Sari Sarita – Celebrating the Pride of India

I love your pink dress” said a little girl to my mom as we were walking down the streets of Bainbridge Island. She was referring to my mom’s pink sari. “How do you wear it?” “How big is it?” “What do you call the shirt you wear with this” (she was referring to the blouse) asked the little girl’s mother. Such is the attraction and beauty of the 6 yards draped with elegance. It signifies a paradoxical image of an Indian woman to the western eye.

Oh you! 6 yards of beauty and grace…. its a woman’s pride that we embrace!

I still remember the childhood days of wrapping around my mother’s sari and playing a role of a teacher to my grandfather and also remember the not so old memories of choosing the sari(s) for the most memorable day of my life, MY WEDDING. Its almost every girl’s dream to select that special sari! Isn’t it? The feel of a silk sari on your body is truly divine! Every sari depicts the rich culture of the nation, the love and hard work of the weaver. While we have adopted the western clothing for our daily wear, I wouldn’t want to miss a chance to be in a sari for any occasion.

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Being away from India for about an year now, I have not been able to personally feel and choose a sari, especially the exquisite silks. To satisfy my (and many others) urge, Sari Sarita is brining to Seattle, an impeccable curated sari collection celebrating the legendary handwoven textiles from the nook and corner of India. A team of wonderful hardworking women, travelled across the country and carefully curated the collection which represents the rich diversity and culture of the country. The team sourced the saris in the collection directly from the weavers and women in small businesses recommended by the Craft Council of India. Sari Sarita is an IAWW Community Program (India Association of Western Washington) is profiling for its fundraiser for MILAN 2016. This is held on September 17, 2016 in Redmond, Washington. Your participation in this noble cause will support the selfless efforts of IAWW in helping the Indian community.  Check out this event link for more details and enjoy the choicest collection of saris.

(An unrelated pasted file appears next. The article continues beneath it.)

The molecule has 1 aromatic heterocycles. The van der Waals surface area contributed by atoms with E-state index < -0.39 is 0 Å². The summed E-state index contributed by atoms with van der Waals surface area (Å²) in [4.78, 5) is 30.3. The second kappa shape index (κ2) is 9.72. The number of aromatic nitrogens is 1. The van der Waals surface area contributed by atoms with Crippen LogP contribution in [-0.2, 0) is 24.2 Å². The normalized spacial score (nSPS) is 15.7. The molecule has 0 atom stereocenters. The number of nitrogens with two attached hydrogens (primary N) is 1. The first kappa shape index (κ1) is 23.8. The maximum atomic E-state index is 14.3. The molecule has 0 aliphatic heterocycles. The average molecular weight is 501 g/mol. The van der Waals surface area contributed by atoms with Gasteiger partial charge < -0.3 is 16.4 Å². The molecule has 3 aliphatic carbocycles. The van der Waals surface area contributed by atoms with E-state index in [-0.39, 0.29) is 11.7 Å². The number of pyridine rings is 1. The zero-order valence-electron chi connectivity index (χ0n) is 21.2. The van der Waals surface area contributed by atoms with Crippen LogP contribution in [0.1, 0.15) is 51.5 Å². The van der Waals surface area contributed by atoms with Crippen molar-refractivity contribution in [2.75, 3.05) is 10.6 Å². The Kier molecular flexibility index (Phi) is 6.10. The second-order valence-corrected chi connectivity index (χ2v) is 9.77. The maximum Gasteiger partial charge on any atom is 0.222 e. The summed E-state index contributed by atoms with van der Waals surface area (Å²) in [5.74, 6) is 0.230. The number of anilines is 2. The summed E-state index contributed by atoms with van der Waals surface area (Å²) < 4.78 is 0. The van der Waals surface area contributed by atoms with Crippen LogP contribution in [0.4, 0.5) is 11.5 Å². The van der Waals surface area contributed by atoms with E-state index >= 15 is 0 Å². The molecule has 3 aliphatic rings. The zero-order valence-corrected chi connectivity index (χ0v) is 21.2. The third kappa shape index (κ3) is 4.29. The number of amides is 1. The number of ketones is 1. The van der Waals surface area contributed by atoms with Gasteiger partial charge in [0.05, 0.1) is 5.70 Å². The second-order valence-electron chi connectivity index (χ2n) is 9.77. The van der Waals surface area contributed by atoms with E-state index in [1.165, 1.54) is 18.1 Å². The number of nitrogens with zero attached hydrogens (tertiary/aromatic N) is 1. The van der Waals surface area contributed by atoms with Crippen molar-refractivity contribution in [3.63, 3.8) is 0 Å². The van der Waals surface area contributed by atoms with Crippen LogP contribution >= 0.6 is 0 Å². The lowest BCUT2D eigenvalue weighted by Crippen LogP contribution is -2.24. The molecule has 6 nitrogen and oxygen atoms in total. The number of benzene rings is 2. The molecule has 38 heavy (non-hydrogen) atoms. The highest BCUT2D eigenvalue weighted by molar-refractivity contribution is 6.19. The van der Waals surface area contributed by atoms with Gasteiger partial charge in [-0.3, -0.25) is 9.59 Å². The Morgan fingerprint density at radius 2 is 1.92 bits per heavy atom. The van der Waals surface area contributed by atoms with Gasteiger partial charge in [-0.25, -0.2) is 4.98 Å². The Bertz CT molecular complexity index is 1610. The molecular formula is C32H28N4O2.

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Once just a traditional attire mostly available as in handloom fabric, sari has modernised itself with various fabrics, designs and styling options. Nevertheless, I have always admired the traditional drape and then handloom fabric. We know India is a land of Unity in Diversity. Staying true to our pride, India offers diversity with its uniqueness of weaving, printing and dyeing of a sari from different parts of the country. Sari Sarita curated collection includes the Gorgeous Gadwal sarees from Telangana, Paithani, the jugalbandi of silk and gold from Maharashtra, Chanderi – light weighted delicacy from Madhya Pradesh, the dreamy Kanchipuram silk from Tamilnadu, royal Banarasi from the holy city of Varanasi and my two all time favourites Mysore Silk from Karnataka and Uppada from Andhra Pradesh.

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Tips to treasure:

These little tips, I learnt over the years are sure a treasure:

  •  Go with contrast or non-obvious colors for the blouse! If you have to wear the same color blouse (for silk saris), go for a contrast embrodiery work on the blouse!
  • If you are worried about your flabby arms, go for slightly lose short sleeves or flaunt the long sleeves for your blouse.
  • Padded blouses are the best and hassle free (a bit expensive too :-p) but if you can’t handle them, make sure to have the bra hooks at the shoulder!
  • The Obvious mantra : For a heavy sari, always go with very light jewellery (may be just ear-rings)
  • Always store your saris in a sari cover with a fragrance sheet or put it on a hanger. But make sure you open it now and then so that the creases don’t spoil the thread (usually happens if left for months, especially the silk ones).

From being a child’s fantasy to a country’s pride, SARI has become the country’s icon. Looking forward to the enchanting and mesmerising experience at MILAN 2016. Make sure to buy your tickets here.

“I am six yards ahead of my time” 

So what are your experiences with a sari? Whats your favourite?

-Signing off

This is not a sponsored post

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